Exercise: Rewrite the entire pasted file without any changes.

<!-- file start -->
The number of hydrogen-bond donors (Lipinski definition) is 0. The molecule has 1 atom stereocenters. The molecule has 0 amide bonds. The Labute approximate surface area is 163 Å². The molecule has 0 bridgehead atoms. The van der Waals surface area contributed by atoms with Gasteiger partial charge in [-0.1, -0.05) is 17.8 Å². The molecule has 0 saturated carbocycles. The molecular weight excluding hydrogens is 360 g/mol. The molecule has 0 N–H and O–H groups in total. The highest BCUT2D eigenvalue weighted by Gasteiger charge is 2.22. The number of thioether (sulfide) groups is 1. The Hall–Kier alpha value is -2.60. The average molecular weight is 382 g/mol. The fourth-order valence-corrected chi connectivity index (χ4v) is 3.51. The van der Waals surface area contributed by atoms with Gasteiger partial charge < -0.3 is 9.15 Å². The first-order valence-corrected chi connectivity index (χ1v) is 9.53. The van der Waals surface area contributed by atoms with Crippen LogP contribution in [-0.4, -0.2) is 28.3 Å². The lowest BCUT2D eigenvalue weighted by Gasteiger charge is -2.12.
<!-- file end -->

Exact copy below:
The number of hydrogen-bond donors (Lipinski definition) is 0. The molecule has 1 atom stereocenters. The molecule has 0 amide bonds. The Labute approximate surface area is 163 Å². The molecule has 0 bridgehead atoms. The van der Waals surface area contributed by atoms with Gasteiger partial charge in [-0.1, -0.05) is 17.8 Å². The molecule has 0 saturated carbocycles. The molecular weight excluding hydrogens is 360 g/mol. The molecule has 0 N–H and O–H groups in total. The highest BCUT2D eigenvalue weighted by Gasteiger charge is 2.22. The number of thioether (sulfide) groups is 1. The Hall–Kier alpha value is -2.60. The average molecular weight is 382 g/mol. The fourth-order valence-corrected chi connectivity index (χ4v) is 3.51. The van der Waals surface area contributed by atoms with Gasteiger partial charge < -0.3 is 9.15 Å². The first-order valence-corrected chi connectivity index (χ1v) is 9.53. The van der Waals surface area contributed by atoms with Crippen LogP contribution in [-0.4, -0.2) is 28.3 Å². The lowest BCUT2D eigenvalue weighted by Gasteiger charge is -2.12.